Insurance data indicates insurance claims for stress-related
   industrial accidents cost nearly twice as much as non
   stress-related industrial accidents.

                               Perkins, A. (1994) Harvard Business
                               Review. 72(6):12.
     Costs of Workplace Stress:

 "A landmark 20-year study conducted by
 the University of London concluded that
 unmanaged reactions to stress were a
 more dangerous risk factor for cancer and
 heart disease than either cigarette
 smoking or high cholesterol foods."
       Cryer, B. (1996). Neutralizing Workplace Stress: The
       Physiology of Human Performance and Organizational
       Effectiveness. presented at: Psychological Disabilities
       in the Workplace, The Centre for Professional
       Learning, Toronto, CA..
What Can Be Done About
  Workplace Stress?

 Approaches to Reducing
 Stress in the Workplace
A Comprehensive Approach:
 Stress Management Program


    Organizational Change =

  A Healthy Workplace
        Stress Management
       Programs Can Include:
*Stress management techniques training
*Conflict resolution/management training
*Communication/giving feedback training
*Self-care strategies (wellness, fitness,
*Healthy work/life balance strategies
*Identify overly stressed workers and refer to
   Employee Assistance Programs or
    Some examples for Organizational
        Change could include:
 Examine policies, procedures and practices that impact worker
    choice and value the individual worker.
   Ensure the workload is in line with workers’ capabilities and
   Change job design to reflect meaningful work and to provide
    intellectual stimulation.
   Clearly define workers’ roles and responsibilities.
   Work to constantly improve corporate communications.
   Work to insure that schedules and deadlines are compatible, not
    in conflict.
   Recognize employees for good work performance.
   Provide opportunities for career development.
   Ensure management actions are consistent with organizational
A healthy workplace has low rates
 of illness, injury and disability in its
 workforce and is also competitive in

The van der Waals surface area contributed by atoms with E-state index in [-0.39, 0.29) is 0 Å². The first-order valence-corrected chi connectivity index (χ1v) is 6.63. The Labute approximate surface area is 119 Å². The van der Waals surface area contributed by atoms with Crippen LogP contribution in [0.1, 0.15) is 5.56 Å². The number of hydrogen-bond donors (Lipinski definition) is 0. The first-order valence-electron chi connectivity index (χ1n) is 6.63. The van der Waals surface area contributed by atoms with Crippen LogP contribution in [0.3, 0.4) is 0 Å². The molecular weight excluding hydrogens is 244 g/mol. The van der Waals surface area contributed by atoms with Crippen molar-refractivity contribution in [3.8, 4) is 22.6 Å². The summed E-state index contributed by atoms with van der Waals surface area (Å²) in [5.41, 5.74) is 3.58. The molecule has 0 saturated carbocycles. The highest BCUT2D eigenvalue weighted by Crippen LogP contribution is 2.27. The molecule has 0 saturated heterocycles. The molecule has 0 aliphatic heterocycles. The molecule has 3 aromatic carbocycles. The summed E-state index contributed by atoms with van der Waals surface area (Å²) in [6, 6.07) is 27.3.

the marketplace.

 What are the issues and concerns for your
Stress Management Skills
1. Take care of yourself.

2. Ask for help and build support

3. Learn and practice relaxation.
Much of our stress is based on our beliefs
and the stories we tell ourselves.

Beliefs >
    Thoughts >
           Feelings >
                 Behaviors >
                        Experience >
    which reinforce our beliefs…..
    and continues the cycle.
Values, Beliefs and Behaviors

Whenever our values, beliefs
 and behaviors are not in
 alignment, we are in conflict
 which creates stress.
Benefits of the Complete Breath
1.   Relaxes the body and calms the mind.
2.   Revitalizes the entire system.
3.   Brings oxygen to the farthest reaches of the lungs that do not
     usually receive a fresh supply of oxygen and energy due to
     habitual shallow breathing.
4.   Breaks down the old habit of shallow breathing and
     reestablishes a new habit of deep breathing and relaxation.
5.   Gives the abdominal organs a gentle massage with the rising
     and falling abdominal muscles.
6.   Improves digestion and elimination. Helps to relieve
7.   Very soothing during menstruation, especially when there is
8.   Can be practiced during relaxation, meditation and throughout
     the day at anytime or any where.
Thank you for your presence and your attention
       today. If you would like assistance
   assessing, creating and/or implementing a
       comprehensive approach to stress
    management in your workplace, you can
      reach New Visions at 845 687-2252.